However, the entity structure that does save taxes (specifically self-employment taxes, also called social security taxes) is the S corporation.  This strategy works for most businesses, including real estate flippers, service businesses, eCommerce and retail.  However, it does not apply to rental estate investors, because self-employment taxes do apply to rental real estate.

Rental Activity and Self-Employment Tax

The IRS generally excludes net rental income from the 12.4% tax on self-employment income.  

The exclusion from self-employment tax generally applies to rentals from living quarters when no services are rendered for the occupants.

Services that are are customarily rendered in connection with the rental of rooms or other space for occupancy do not trigger the self-employment tax.  Examples of such services are the furnishing of heat and light, cleaning of public areas, and the collection of trash.

Examples of situations which do trigger the self-employment tax are rentals in hotels, boarding houses, tourist camps or tourist homes, parking lots, warehouses, or storage garages.

In 2021, the IRS ruled in Chief Counsel Advice 202151005 that the following are substantial services which trigger the self-employment tax:

  • Renting a vacation property with linens, kitchen utensils, all items making the property fully habitable, daily maid services, delivery of individual-use toiletries and other sundries, Wi-Fi service, beach access, recreational equipment, and prepaid ride-share vouches between the property and the nearest business district.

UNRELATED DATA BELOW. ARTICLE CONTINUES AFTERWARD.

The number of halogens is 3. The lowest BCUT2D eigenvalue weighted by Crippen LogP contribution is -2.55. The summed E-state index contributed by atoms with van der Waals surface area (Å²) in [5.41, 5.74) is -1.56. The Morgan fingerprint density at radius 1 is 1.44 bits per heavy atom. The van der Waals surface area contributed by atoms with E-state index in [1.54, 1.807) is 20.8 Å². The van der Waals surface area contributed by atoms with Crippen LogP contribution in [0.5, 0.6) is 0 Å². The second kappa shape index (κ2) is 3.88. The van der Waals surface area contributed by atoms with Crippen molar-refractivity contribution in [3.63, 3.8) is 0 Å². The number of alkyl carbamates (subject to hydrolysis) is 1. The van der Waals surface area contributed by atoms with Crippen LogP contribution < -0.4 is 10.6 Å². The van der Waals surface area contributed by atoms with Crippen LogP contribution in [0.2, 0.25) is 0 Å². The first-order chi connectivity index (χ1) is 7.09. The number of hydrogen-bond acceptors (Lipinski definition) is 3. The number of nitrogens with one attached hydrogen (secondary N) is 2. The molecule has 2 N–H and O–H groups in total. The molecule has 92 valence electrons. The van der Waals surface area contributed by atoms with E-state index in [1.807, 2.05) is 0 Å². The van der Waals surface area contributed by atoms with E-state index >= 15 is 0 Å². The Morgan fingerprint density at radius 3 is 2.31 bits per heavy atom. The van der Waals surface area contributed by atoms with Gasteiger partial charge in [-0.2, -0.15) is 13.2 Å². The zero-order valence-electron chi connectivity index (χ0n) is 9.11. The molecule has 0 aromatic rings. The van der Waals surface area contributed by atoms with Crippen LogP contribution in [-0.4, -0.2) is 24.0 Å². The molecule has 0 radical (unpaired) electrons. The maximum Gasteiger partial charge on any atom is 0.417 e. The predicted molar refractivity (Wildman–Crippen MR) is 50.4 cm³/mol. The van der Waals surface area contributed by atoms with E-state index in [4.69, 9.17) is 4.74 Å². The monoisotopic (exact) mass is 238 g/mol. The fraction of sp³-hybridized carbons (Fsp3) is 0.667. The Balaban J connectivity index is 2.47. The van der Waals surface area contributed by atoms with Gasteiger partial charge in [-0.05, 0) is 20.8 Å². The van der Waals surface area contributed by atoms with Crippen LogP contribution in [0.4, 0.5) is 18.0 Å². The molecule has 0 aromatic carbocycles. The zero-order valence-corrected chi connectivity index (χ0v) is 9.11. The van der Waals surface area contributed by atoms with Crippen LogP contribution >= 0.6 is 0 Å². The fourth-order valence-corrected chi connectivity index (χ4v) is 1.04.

In the same ruling, the IRS stated that the following are not substantial services and therefore do not trigger the self-employment tax:

  • Renting a fully furnished room and bathroom without access to most common household areas such as the kitchen or laundry room. Cleaning was only provided between each occupant’s stay, and the example included no discussion of any other items furnished to the occupants.

Check with your CPA or tax adviser to assess the significance and materiality of all services provided to residential tenants to determine whether or not the 12.4% self-employment tax will apply.


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Massey and Company CPA is a boutique tax and accounting firm serving individuals and small businesses in Atlanta, Chicago and throughout the country.  Our services include tax return preparation, tax planning for businesses and individuals, IRS tax problem resolution, IRS audits, sales taxes, and small business accounting and bookkeeping.  

Massey and Company CPA